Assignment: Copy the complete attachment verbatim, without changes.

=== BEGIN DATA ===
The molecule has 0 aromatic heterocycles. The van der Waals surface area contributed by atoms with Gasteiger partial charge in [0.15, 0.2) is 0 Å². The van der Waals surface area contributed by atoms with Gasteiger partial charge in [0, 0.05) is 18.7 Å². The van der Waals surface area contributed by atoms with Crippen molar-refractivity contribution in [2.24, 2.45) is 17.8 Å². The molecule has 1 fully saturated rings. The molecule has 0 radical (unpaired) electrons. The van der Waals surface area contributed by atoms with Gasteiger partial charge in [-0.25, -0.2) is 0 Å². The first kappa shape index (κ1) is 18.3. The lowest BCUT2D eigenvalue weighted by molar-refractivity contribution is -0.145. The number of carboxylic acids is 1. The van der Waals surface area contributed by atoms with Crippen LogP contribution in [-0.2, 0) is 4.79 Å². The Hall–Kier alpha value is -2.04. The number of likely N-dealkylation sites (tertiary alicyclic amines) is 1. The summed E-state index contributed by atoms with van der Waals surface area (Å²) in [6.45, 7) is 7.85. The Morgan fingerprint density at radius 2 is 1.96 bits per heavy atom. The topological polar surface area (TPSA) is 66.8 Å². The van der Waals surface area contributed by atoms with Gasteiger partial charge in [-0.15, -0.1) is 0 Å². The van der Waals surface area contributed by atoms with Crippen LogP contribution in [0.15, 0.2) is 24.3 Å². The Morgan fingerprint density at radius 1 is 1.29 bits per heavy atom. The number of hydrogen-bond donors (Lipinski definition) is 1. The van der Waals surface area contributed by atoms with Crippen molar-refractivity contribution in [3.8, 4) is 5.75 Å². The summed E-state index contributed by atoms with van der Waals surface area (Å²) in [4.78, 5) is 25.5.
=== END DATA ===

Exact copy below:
The molecule has 0 aromatic heterocycles. The van der Waals surface area contributed by atoms with Gasteiger partial charge in [0.15, 0.2) is 0 Å². The van der Waals surface area contributed by atoms with Gasteiger partial charge in [0, 0.05) is 18.7 Å². The van der Waals surface area contributed by atoms with Crippen molar-refractivity contribution in [2.24, 2.45) is 17.8 Å². The molecule has 1 fully saturated rings. The molecule has 0 radical (unpaired) electrons. The van der Waals surface area contributed by atoms with Gasteiger partial charge in [-0.25, -0.2) is 0 Å². The first kappa shape index (κ1) is 18.3. The lowest BCUT2D eigenvalue weighted by molar-refractivity contribution is -0.145. The number of carboxylic acids is 1. The van der Waals surface area contributed by atoms with Crippen LogP contribution in [-0.2, 0) is 4.79 Å². The Hall–Kier alpha value is -2.04. The number of likely N-dealkylation sites (tertiary alicyclic amines) is 1. The summed E-state index contributed by atoms with van der Waals surface area (Å²) in [6.45, 7) is 7.85. The Morgan fingerprint density at radius 2 is 1.96 bits per heavy atom. The topological polar surface area (TPSA) is 66.8 Å². The van der Waals surface area contributed by atoms with Gasteiger partial charge in [-0.15, -0.1) is 0 Å². The van der Waals surface area contributed by atoms with Crippen LogP contribution in [0.15, 0.2) is 24.3 Å². The Morgan fingerprint density at radius 1 is 1.29 bits per heavy atom. The number of hydrogen-bond donors (Lipinski definition) is 1. The van der Waals surface area contributed by atoms with Crippen molar-refractivity contribution in [3.8, 4) is 5.75 Å². The summed E-state index contributed by atoms with van der Waals surface area (Å²) in [4.78, 5) is 25.5.